# zero by xiangpeng

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```									The importance of the creation of the zero mark can never be exaggerated. This giving to airy nothing,
not merely a local habitation and a name, a picture, a symbol, but helpful power, is the characteristic of
the Hindu race from whence it sprang. It is like coining the Nirvana into dynamos. No single
mathematical creation has been more potent for the general on-go of intelligence and power.
G. B. Halsted

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ZERO: THE IDEA AND THE NUMBER
ERIN FITZGERALD-HADDAD
Dr. Elena Marchisotto
Math 331, Section #15946
17 May 2006
Fitzgerald-Haddad 2

Zero is both invention and discovery. The numeral zero was invented, for the symbol

could have taken any shape and the meaning would not have been altered. While zero as a

number was discovered, as the value had always existed, although not recognized. For example

early man could have zero sheep, should all be slaughtered or sold, but the quantity of sheep,

zero, would no longer be of concern. Thus, it was not until the 7th century that the number was

discovered by Indian mathematicians. However, zero would not be fully accepted by the western

world until the 17th century.

This paper will explore the history of zero’s development as a number as well as the

invention of the symbol. Charting the progress of zero from placeholder, to the inclusion of zero

in the system of real numbers we will then explore modern mathematical operations acting on

zero. Finally the paper will discuss elementary classroom lessons offering students greater

conceptual understanding of the impossibility of division by zero.

The earliest evidence of the use of zero as a placeholder has been found in Babylonian

cuneiform. The Babylonian number system of base 60 is referred to as a sexagesimal system.

Numbers greater than 59 were represented as repeated groupings of 60, as we use groupings of

10 today. Unlike our decimal number system, the Babylonians used only two symbols, one mark

having the value of 10 and the other having the value of one. The Babylonian system was a

positional number system written horizontally, with the symbols of greatest value to the left and

lesser values to the right. The arrangement of the symbols was crucial to accurate numerical

representation. For example the value 3,661, where we have, in base ten (3103) + (6102) +

(6101) + (1100), or 3000+600+60+1=3661,the Babylonians would, in base sixty, have (1602)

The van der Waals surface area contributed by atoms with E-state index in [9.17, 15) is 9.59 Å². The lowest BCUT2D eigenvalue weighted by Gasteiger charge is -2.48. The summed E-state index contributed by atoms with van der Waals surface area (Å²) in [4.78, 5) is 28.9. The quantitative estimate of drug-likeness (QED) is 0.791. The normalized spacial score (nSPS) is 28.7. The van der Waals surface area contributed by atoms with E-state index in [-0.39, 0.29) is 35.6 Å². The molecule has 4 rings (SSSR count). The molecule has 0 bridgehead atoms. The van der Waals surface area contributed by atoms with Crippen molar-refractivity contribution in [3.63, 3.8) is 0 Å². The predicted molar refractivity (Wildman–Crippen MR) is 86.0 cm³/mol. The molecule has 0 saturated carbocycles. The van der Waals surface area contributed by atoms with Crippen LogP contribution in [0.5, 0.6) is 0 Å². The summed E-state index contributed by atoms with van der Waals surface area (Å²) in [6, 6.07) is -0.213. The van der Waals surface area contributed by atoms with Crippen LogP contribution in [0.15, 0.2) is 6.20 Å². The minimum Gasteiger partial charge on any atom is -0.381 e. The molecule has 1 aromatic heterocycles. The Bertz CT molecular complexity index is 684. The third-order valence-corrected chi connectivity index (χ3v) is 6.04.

+ (1601) + (1600), or 3600+60+1=3661. The Babylonians would represent this value with

three marks of the symbol for one, as there is one unit of each of the positional values
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comprising the number 3661. However, as you can see, because a single symbol could represent

1, 60, 3600, or even 216,000 (603) there was much confusion in this system. The written

representation was based on the use of the abacus. Numerical value on the abacus was clear in

the arrangement of positions of values, but the written representation was not as clear, because a

numerical position having no value was represented by a space. Often the space would not be

recognized or forgotten by a hurried scribe. To refer back to the previous example of the number

3661 written with three marks, if a space was to be placed between two of the marks, the number

would then represent a very different value, one greater than 216,000. Around 300 BCE the

mark of two slanted wedges was used to represent the empty place (Seife 15). Thus the numbers

61 and 3601, which were each represented by two single wedge marks, were distinguished from

one another. 3601 was written with the two slanted wedges separating the single wedge marks.

While the Babylonians developed a symbol as a placeholder for zero, they did not

recognize the symbol as a value. As a result, zero was not considered a number. Instead it was

a form of numerical punctuation. In fact, this symbol is also seen in ancient Babylonian texts

used as a period or as a symbol to connect a word to its translation (Kaplan 12). Interestingly,

the zero marker has not been found to have been used at the far right position, but only within a